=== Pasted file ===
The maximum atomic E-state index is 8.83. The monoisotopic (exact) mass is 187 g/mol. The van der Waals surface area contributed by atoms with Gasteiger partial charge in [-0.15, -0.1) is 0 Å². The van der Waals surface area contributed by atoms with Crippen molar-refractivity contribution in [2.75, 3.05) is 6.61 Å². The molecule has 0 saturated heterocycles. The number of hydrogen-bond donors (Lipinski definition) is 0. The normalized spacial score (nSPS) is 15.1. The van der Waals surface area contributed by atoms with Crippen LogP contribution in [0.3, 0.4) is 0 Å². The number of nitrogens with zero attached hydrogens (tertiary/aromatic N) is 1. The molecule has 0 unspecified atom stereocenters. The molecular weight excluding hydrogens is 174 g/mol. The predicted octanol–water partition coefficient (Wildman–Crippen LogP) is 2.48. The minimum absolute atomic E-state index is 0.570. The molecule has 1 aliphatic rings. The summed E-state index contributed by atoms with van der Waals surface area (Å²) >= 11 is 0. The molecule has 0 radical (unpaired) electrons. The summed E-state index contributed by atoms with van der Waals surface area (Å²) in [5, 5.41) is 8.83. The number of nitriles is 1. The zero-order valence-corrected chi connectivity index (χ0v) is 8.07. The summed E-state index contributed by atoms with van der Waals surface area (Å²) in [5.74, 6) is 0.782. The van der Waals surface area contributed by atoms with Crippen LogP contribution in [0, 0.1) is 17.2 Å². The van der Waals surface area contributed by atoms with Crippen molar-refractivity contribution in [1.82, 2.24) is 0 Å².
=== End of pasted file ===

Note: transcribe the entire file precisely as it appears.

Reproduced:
The maximum atomic E-state index is 8.83. The monoisotopic (exact) mass is 187 g/mol. The van der Waals surface area contributed by atoms with Gasteiger partial charge in [-0.15, -0.1) is 0 Å². The van der Waals surface area contributed by atoms with Crippen molar-refractivity contribution in [2.75, 3.05) is 6.61 Å². The molecule has 0 saturated heterocycles. The number of hydrogen-bond donors (Lipinski definition) is 0. The normalized spacial score (nSPS) is 15.1. The van der Waals surface area contributed by atoms with Crippen LogP contribution in [0.3, 0.4) is 0 Å². The number of nitrogens with zero attached hydrogens (tertiary/aromatic N) is 1. The molecule has 0 unspecified atom stereocenters. The molecular weight excluding hydrogens is 174 g/mol. The predicted octanol–water partition coefficient (Wildman–Crippen LogP) is 2.48. The minimum absolute atomic E-state index is 0.570. The molecule has 1 aliphatic rings. The summed E-state index contributed by atoms with van der Waals surface area (Å²) >= 11 is 0. The molecule has 0 radical (unpaired) electrons. The summed E-state index contributed by atoms with van der Waals surface area (Å²) in [5, 5.41) is 8.83. The number of nitriles is 1. The zero-order valence-corrected chi connectivity index (χ0v) is 8.07. The summed E-state index contributed by atoms with van der Waals surface area (Å²) in [5.74, 6) is 0.782. The van der Waals surface area contributed by atoms with Crippen LogP contribution in [0, 0.1) is 17.2 Å². The van der Waals surface area contributed by atoms with Crippen molar-refractivity contribution in [1.82, 2.24) is 0 Å².